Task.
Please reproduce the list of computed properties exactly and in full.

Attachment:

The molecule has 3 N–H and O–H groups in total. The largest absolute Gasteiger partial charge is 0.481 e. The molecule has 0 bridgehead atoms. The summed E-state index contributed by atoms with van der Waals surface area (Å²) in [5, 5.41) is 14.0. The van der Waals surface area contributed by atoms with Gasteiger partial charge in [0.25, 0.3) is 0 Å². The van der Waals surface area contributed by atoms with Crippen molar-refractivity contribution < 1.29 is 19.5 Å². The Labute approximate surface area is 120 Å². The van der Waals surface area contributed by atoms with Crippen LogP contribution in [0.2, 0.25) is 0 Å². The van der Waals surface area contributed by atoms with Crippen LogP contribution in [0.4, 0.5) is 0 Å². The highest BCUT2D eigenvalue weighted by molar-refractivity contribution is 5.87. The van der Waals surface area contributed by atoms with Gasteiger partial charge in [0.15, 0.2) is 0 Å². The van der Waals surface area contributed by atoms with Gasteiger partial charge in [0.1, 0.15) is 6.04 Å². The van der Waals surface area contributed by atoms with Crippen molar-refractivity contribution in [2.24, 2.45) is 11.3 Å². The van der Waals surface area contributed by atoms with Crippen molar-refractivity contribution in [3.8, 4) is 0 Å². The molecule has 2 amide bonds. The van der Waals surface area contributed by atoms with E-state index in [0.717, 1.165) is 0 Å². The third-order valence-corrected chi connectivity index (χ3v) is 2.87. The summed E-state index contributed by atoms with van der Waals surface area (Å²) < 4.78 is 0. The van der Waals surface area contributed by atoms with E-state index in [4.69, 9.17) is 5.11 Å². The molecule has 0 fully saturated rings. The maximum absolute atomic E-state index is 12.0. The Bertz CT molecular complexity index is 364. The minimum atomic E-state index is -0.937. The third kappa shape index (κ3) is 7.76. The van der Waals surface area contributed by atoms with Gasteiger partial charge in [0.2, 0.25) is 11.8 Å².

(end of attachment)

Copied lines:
The molecule has 3 N–H and O–H groups in total. The largest absolute Gasteiger partial charge is 0.481 e. The molecule has 0 bridgehead atoms. The summed E-state index contributed by atoms with van der Waals surface area (Å²) in [5, 5.41) is 14.0. The van der Waals surface area contributed by atoms with Gasteiger partial charge in [0.25, 0.3) is 0 Å². The van der Waals surface area contributed by atoms with Crippen molar-refractivity contribution < 1.29 is 19.5 Å². The Labute approximate surface area is 120 Å². The van der Waals surface area contributed by atoms with Crippen LogP contribution in [0.2, 0.25) is 0 Å². The van der Waals surface area contributed by atoms with Crippen LogP contribution in [0.4, 0.5) is 0 Å². The highest BCUT2D eigenvalue weighted by molar-refractivity contribution is 5.87. The van der Waals surface area contributed by atoms with Gasteiger partial charge in [0.15, 0.2) is 0 Å². The van der Waals surface area contributed by atoms with Gasteiger partial charge in [0.1, 0.15) is 6.04 Å². The van der Waals surface area contributed by atoms with Crippen molar-refractivity contribution in [2.24, 2.45) is 11.3 Å². The van der Waals surface area contributed by atoms with Crippen molar-refractivity contribution in [3.8, 4) is 0 Å². The molecule has 2 amide bonds. The van der Waals surface area contributed by atoms with E-state index in [0.717, 1.165) is 0 Å². The third-order valence-corrected chi connectivity index (χ3v) is 2.87. The summed E-state index contributed by atoms with van der Waals surface area (Å²) < 4.78 is 0. The van der Waals surface area contributed by atoms with E-state index in [4.69, 9.17) is 5.11 Å². The molecule has 0 fully saturated rings. The maximum absolute atomic E-state index is 12.0. The Bertz CT molecular complexity index is 364. The minimum atomic E-state index is -0.937. The third kappa shape index (κ3) is 7.76. The van der Waals surface area contributed by atoms with Gasteiger partial charge in [0.2, 0.25) is 11.8 Å².